Taylor Mac brings ‘A 24-Decade History of Popular Music’ to Philly

Could you imagine performing for 24 hours straight? In Taylor Mac’s “A 24-Decade History of Popular Music’,” Mac does just that — with 24 musicians, 246 songs, a hundred local performers and hundreds of costume changes.

“It’s a lot of energy and time and it’s a lot to do to my body and all of my collaborators’ bodies,” Mac says. “There’s always an element of danger — will I be able to do it? I don’t know. So far we’ve been able to do it, but we’ll see!”

Taylor Mac began performing “A 24-Decade History of Popular Music’” over eight years ago at Joe’s Pub in New York City, although at the time, only the 1970s decade was covered.

“For every single decade, we do the bare minimum of rehearsal. I’d memorize the songs, Matt (Ray) would write some charts out for musicians and we would get together with everybody for a two-hour rehearsal and a two-hour show,” Mac says. “We just continued on like that out of order for six years until we finished making the whole thing.”  

Last year, Mac performed the piece in a 24-hour long theatre marathon in Brooklyn, but for Philadelphia, the show will be presented in two 12-hour long pieces as part of PIFA, with the years 1776-1896 being covered this Saturday, June 2 and 1896-present being covered on Saturday, June 9.

Taylor Mac first got inspired to do the show in 1986, while attending the very first AIDS Walk in San Francisco.

“I had never met an out homosexual before,” Mac says. “I grew up in Stockton, CA where there weren’t out homosexuals at the time — people were pretty homophobic. The first time I saw an out homosexual, there were thousands at the AIDS walk. The reason they were together is that they were being torn apart by the epidemic — but they were building themselves up as they were being torn apart. That dichotomy was profound to me and stayed with me throughout my life.”

The idea of a community building themselves up as the result of being torned apart is what drives “A 24-Decade History of Popular Music.” Even Taylor Mac’s biggest musical inspirations for the show, Nina Simone and Patti Smith, play an unexpected role in this concept.

“I had them on shuffle one day and I thought, ‘Why is it that two of my favorite singers can’t sing? Nina Simone always sings just above the pitch and Patti Smith just speak-sings a lot of stuff. They can sing if they want to but they sometimes don’t feel like they want to. They’re telling stories and they’re not always perfect tones — inequality, sexism and sad things that are in the world. Those aren’t always going to be on pitch. They’re using their humanity and vulnerability to get at something. So I too wanted to make a show using some failure, some flaws and some calamity to build something.”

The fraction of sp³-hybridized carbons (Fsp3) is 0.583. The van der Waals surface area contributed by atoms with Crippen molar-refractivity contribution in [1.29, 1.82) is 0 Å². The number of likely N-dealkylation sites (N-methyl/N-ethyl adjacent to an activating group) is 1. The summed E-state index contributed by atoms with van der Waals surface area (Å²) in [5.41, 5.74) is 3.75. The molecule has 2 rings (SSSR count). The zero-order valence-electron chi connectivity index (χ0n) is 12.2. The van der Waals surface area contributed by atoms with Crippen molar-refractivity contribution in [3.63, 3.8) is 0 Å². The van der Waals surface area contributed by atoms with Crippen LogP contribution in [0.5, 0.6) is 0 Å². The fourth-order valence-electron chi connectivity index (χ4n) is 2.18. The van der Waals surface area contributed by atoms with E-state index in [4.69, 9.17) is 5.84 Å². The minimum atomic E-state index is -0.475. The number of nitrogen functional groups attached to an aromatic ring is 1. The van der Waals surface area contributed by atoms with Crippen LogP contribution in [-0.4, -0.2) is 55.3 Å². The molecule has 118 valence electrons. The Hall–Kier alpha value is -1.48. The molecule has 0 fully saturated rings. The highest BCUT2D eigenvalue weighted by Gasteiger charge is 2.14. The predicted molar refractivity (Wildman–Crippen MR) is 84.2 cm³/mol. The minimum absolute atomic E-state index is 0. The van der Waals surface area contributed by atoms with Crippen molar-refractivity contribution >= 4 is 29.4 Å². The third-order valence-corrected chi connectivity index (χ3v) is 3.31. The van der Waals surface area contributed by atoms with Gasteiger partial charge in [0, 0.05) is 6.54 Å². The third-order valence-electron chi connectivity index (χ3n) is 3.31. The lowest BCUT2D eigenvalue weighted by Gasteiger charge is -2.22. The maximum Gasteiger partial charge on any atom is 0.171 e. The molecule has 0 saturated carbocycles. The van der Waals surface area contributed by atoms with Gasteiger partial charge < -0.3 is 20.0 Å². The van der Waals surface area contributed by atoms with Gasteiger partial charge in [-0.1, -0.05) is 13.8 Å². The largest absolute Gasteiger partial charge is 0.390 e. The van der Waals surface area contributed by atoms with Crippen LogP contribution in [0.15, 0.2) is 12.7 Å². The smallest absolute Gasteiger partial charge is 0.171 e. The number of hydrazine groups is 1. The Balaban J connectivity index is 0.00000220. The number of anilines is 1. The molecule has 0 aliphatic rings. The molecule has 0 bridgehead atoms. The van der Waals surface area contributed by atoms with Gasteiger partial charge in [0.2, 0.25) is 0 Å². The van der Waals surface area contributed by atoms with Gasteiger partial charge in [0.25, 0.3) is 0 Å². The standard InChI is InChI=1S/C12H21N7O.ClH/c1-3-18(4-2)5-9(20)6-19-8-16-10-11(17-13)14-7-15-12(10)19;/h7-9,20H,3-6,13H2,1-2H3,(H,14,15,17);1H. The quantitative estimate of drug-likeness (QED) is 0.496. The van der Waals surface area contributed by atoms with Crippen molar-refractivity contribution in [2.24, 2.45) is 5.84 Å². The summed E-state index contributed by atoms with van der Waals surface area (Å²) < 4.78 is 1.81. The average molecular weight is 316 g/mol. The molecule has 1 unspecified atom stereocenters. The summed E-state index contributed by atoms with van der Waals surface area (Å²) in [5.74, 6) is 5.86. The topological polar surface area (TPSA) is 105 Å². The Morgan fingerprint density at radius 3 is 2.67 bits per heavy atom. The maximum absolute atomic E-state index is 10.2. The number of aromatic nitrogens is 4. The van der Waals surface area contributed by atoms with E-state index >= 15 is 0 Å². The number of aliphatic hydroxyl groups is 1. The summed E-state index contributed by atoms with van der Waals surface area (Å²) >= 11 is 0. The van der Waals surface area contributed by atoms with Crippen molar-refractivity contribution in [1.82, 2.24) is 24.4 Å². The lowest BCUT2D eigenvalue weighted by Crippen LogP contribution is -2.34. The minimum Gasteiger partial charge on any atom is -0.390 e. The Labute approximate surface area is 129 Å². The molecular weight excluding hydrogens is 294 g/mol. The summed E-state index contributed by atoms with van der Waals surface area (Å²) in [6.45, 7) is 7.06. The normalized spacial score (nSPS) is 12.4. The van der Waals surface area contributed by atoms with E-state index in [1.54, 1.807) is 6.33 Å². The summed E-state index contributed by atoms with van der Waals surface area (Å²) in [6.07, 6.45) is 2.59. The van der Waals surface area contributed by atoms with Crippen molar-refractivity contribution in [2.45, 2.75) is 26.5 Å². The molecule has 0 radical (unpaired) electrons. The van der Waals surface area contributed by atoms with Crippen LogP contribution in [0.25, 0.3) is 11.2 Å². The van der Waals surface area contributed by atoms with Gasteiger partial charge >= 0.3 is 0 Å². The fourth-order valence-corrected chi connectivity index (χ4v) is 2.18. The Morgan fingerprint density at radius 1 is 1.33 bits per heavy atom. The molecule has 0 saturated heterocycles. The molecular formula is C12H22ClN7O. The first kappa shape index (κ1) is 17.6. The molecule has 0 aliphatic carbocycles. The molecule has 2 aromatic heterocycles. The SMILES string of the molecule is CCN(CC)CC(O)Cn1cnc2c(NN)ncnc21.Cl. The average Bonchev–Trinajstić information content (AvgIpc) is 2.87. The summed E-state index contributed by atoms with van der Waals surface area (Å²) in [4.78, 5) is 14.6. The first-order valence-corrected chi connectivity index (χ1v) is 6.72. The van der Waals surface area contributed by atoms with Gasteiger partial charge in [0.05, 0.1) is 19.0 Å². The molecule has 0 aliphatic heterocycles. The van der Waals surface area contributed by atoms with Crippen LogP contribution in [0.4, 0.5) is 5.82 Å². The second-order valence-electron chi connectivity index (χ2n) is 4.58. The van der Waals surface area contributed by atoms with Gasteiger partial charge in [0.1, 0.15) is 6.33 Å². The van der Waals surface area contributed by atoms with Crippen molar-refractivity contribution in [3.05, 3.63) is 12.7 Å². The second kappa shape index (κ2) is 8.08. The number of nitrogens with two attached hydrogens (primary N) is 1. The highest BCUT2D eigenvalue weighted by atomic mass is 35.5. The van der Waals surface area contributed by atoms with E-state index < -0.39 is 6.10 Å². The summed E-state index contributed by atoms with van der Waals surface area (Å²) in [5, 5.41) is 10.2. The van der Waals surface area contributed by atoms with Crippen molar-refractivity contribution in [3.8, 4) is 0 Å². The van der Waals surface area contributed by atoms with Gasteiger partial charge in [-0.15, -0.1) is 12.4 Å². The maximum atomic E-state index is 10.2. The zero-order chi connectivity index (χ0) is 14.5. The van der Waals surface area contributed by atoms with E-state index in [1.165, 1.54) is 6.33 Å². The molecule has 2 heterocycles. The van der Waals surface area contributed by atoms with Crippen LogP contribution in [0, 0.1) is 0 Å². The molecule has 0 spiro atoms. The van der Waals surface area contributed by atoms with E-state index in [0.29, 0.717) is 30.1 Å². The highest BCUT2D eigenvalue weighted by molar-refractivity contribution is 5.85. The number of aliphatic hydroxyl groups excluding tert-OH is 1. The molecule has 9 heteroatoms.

Mac also taps into superhuman talents for singing and performing — built from a lifelong career in the theatre — to captivate and engage audiences. Even when Mac’s voice starts getting tired from all that singing, however, it’s used as apart of the performance.

“Part of the job is to actually let myself fall apart because every decade is about a different community that is falling apart. But as they’re falling apart, they’re building themselves up,” Mac says. “I’m doing that and the audience is doing that, too We need to allow ourselves to deteriorate to build something out of it. It’s inspiring to me when my voice starts to fall apart. Then I’m like, ‘Okay, now how do we use this?’”

With so many songs in the show, it’s hard for Mac to pick just one number as a favorite, but the Walt Whitman decade ranks high on the list.

“We do a whole decade where pit Walt Whitman against Stephen Foster to see who should win the title of ‘Father of American Song. Walt Whitman called his poems songs so I treat them like songs — we don’t sing them but we say them!” Mac reveals.  “We put them side-by-side next to these Stephen Foster songs. We treat it like a WWF smackdown and pass some popcorn to the audience. It’s rowdy and so much fun.”

Ideally, Taylor Mac would love audiences to experiences both weekends of “A 24-Decade History of Popular Music,” but you can do whatever works for your schedule.

“It is pretty spectacular to go through the entire history with us in two days — 240 plus years of popular music history,” Mac says. “But you don’t need to come to both shows to understand what we’re doing.”

In terms of what the audience should expect from the experience, anything you’re feeling is appropriate.

“I don’t like to tell people what to get from a theatre experience,” Mac says. “I do hope they come with openness, and instead of trying to decide if they like it or dislike it, come to consider it. So when they leave, they feel inspired to consider the work and their relationship towards each other.”

And if you think you can wait for the next time to see Taylor Mac perform “A 24-Decade History of Popular Music” — think again. This will be the last time the piece will be performed durationally.

“It’s our last big hurrah and I’m glad that we’re going to Philly where the country started,” Mac says. “We’ll do two-hour segments here and there but not like this.”

For more information and to buy tickets, visit: thekimmelcenter.org.

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